Aerobiology of Yeasts: Viable Colonies and Molecular Identification from Burkard Samples
Saturday, March 5, 2016
South Exhibit Hall H (Convention Center)
Josh D. McLoud, M.S., Estelle Levetin, PhD FAAAAI
Rationale: Various fungal spores are commonly identified microscopically on Burkard air samples; however, yeasts are not identified on these samples.  By contrast, yeast colonies commonly occur on culture-based air samples, but are seldom identified to genus or species.  Since several yeasts are known allergens, their atmospheric concentrations should be elucidated.  The current study was undertaken to develop molecular markers and methods for detecting the presence of yeast in atmospheric samples.

Methods: One-minute air samples for culturable fungi were collected weekly from February through July 2015 with a single-stage Andersen sampler using malt extract agar.  Cultures were identified by microscopy and colony morphology.  Samples for molecular analysis were collected using a Burkard volumetric 7-day spore trap and DNA was extracted from samples on four days.  The molecular analysis included species-specific primers for Aureobasidium pullulans and Saccharomyces cerevisiae along with genus-specific primers for Rhodotorula. DNA was amplified by conventional PCR.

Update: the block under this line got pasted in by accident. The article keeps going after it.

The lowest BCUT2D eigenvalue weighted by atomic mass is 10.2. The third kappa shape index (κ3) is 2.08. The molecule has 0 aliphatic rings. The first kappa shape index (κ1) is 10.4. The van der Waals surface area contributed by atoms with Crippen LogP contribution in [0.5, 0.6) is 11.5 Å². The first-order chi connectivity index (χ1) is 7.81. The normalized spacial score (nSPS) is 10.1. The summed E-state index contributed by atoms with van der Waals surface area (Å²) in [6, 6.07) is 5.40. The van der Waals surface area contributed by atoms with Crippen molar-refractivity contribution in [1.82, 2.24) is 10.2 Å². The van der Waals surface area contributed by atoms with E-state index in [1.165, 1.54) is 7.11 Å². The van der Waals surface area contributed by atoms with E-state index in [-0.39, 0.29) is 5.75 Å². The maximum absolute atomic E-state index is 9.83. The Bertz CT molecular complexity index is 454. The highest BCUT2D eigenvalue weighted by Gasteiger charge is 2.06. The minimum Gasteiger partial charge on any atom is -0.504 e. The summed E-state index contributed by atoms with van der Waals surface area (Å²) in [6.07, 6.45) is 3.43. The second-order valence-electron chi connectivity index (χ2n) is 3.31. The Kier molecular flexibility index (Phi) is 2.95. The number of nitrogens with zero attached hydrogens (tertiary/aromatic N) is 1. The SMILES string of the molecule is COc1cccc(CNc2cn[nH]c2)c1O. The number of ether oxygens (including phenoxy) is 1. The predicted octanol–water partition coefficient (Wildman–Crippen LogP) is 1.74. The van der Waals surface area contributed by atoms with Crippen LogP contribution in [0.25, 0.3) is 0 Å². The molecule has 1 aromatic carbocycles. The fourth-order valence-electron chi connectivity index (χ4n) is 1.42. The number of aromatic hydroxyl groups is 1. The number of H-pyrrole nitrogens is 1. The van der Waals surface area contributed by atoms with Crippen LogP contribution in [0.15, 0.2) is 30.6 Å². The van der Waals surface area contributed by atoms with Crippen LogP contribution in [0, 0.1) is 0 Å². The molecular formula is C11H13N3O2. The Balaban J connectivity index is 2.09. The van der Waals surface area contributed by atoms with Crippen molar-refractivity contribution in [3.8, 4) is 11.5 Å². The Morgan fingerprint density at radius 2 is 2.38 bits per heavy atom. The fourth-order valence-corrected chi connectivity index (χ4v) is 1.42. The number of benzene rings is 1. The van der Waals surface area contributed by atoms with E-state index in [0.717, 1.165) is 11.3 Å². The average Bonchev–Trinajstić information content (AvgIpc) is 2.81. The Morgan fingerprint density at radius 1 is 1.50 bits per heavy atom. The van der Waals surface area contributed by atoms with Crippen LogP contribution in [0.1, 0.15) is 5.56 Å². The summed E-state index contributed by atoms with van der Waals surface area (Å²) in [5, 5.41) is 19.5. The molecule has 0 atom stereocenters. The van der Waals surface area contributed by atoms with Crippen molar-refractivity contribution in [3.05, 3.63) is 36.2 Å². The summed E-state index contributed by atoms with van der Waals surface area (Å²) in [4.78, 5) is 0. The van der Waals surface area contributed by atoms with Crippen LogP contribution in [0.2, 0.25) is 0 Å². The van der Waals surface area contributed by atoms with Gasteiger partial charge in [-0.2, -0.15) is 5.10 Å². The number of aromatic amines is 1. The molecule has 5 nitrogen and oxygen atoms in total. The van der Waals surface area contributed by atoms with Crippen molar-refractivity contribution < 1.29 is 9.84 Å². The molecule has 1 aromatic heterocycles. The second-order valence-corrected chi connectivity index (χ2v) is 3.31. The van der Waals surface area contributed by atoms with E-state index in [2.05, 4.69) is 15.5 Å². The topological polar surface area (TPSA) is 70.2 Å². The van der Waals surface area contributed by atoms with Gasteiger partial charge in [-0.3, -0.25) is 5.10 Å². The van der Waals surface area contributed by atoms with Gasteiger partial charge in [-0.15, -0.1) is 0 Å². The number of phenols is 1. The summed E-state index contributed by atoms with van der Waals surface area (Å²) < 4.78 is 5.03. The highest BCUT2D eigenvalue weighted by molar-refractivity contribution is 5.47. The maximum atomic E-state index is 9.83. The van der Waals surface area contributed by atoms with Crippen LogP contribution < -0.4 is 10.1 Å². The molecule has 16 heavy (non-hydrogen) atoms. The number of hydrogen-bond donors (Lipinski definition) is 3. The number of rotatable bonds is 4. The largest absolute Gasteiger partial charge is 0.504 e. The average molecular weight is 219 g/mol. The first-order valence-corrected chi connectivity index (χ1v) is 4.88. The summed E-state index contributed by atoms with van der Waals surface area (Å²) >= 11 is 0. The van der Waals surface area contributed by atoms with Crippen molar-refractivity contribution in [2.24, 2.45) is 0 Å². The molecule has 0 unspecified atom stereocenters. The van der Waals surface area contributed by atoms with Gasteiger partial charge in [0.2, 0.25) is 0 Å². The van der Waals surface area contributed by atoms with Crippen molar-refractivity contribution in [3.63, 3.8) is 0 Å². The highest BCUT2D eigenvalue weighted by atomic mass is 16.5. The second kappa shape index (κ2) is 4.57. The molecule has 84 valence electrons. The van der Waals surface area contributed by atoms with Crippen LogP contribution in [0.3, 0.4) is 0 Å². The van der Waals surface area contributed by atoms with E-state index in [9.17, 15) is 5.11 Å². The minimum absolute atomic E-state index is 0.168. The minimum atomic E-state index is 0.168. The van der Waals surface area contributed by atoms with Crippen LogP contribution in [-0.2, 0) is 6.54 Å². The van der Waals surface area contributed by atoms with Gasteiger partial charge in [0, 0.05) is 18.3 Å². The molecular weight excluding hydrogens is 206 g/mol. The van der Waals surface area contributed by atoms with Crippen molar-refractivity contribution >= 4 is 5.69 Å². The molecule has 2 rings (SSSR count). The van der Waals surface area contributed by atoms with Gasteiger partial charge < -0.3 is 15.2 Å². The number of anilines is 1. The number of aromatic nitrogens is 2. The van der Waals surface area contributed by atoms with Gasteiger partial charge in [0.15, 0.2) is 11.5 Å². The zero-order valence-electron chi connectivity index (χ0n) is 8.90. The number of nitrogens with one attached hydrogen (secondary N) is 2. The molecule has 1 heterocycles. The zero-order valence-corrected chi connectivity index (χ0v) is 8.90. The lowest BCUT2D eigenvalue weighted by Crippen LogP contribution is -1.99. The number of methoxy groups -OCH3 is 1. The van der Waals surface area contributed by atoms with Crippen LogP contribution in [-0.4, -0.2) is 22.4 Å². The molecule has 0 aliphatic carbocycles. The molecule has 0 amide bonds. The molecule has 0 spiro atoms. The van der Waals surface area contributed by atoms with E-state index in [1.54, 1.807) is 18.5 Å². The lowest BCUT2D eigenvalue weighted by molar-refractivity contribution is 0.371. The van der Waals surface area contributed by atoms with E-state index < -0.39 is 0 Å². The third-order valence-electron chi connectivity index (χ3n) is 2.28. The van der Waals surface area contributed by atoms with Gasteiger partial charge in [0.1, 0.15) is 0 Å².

Results: During the 6 months of viable sampling, total yeast concentrations varied from none on 6 February to 954 CFU/m3 on 22 May, when yeasts were 47% of total colonies observed.  Additionally, Rhodotorula accounted for 777 CFU/m3 on May 22.  Molecular markers detected the presence of Rhodotorula on the Burkard samples for all four days tested and Aureobasidium on three of the days.  Saccharomyces cerevisiae was not detected on any of the tested samples.    

Conclusions: This molecular method using conventional PCR can determine the presence and identity of yeasts from Burkard samples.  More work is needed to quantify and determine seasonal trends of these important allergens.